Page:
truth: it may be unanswerably maintained that its tendency is to raise, not to depress; by stamping a value upon life, which can belong to it only where the laws have placed men who are willing to work, and yet cannot find employment, above the necessity of looking for protection against hunger and other natural evils, either to individual and casual charity, to despair and death, or to the breach of law by theft, or violence.

And here, as, in the Report of the Commissioners, the fundamental principle has been recognised, I am not at issue with them any farther than I am compelled to believe that their 'remedial measures' obstruct the application of it more than the interests of society require.

And, calling to mind the doctrines of political economy which are now prevalent, I cannot forbear to enforce the justice of the principle, and to insist upon its salutary operation.

And first for its justice: If self-preservation be the first law of our nature, would not every one in a state of nature be morally justified in taking to himself that which is indispensable to such preservation, where, by so doing, he would not rob another of that which might be equally indispensable to his preservation? And if the value of life be regarded in a right point of view, may it not be questioned whether this right of preserving life, at any expense short of endangering the life of another, does not survive man's entering into the social state; whether this right can be surrendered or forfeited, except when it opposes the divine law, upon any supposition of a social compact, or of any convention for the protection of mere rights of 'property?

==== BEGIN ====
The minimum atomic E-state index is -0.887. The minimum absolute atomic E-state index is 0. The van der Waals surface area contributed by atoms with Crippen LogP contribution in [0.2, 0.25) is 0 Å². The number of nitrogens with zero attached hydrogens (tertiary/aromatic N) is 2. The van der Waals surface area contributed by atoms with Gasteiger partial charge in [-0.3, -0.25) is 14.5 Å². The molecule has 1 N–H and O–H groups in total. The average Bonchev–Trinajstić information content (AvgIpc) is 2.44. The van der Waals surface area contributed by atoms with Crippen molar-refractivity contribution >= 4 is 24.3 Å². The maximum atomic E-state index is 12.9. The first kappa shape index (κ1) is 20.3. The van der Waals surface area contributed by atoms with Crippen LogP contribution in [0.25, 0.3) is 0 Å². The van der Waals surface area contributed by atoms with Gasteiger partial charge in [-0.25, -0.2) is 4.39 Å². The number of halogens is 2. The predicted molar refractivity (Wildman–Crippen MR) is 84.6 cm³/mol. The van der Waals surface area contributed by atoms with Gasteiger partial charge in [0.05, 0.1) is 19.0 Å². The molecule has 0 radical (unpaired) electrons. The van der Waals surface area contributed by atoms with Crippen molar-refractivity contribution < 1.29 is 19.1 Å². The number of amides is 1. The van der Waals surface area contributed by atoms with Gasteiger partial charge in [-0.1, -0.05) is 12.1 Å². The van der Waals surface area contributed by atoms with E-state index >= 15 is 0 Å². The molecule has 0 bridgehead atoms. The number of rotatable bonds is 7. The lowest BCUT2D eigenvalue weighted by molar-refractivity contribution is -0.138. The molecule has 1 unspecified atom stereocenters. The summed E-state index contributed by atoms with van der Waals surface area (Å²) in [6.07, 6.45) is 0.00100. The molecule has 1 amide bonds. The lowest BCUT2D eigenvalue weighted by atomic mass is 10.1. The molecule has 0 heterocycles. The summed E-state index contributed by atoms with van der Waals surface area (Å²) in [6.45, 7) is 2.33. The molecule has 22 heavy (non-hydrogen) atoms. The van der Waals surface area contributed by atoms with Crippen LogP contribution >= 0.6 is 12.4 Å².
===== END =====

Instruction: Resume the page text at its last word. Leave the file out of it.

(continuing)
But, if it be not safe to touch the abstract question of man's right in a social state to help himself even in the last extremity, may we not still contend for the duty of a christian government, standing in loco parentis towards all its subjects, to make such effectual provision, that no one shall be in danger of perishing either through the neglect or harshness of its legislation? Or,

waiving this, is it not indisputable that the claim of the state to the allegiance, involves the protection, of the subject? And, as all rights in one party impose a correlative duty upon another, it follows that the right of the state to require the services of its members, even to the jeoparding of their lives in the common defence, establishes a right in the people (not to be gainsaid by utilitarians and economists) to public support when, from any cause, they may be unable to support themselves.

Let us now consider the salutary and benign operation of this principle. Here we must have recourse to elementary feelings of human nature, and to truths which from their very obviousness are apt to be slighted, till they are forced upon our notice by our own sufferings or those of others. In the Paradise Lost, Milton represents Adam, after the Fall, as exclaiming, in the anguish of his soul—

[blocks in formation]

Under how many various pressures of misery have men been driven thus, in a strain touching upon impiety, to expostulate with the Creator! and under few so afflictive as when the source and origin of earthly existence have been brought back to the mind by its impending close in the pangs of destitution. But as long as, in our legislation, due weight shall be given to this principle, no man will be forced to bewail the gift of life in hopeless want of the necessaries of life.

Englishmen have, therefore, by the progress of civilisation among them, been placed in circumstances more favourable to piety and resignation to the divine will, than the inhabitants of other countries, where a like provision has not been established. And as Providence, in this care of our countrymen, acts through a human medium, the objects of that care must, in like manner,

« ՆախորդըՇարունակել »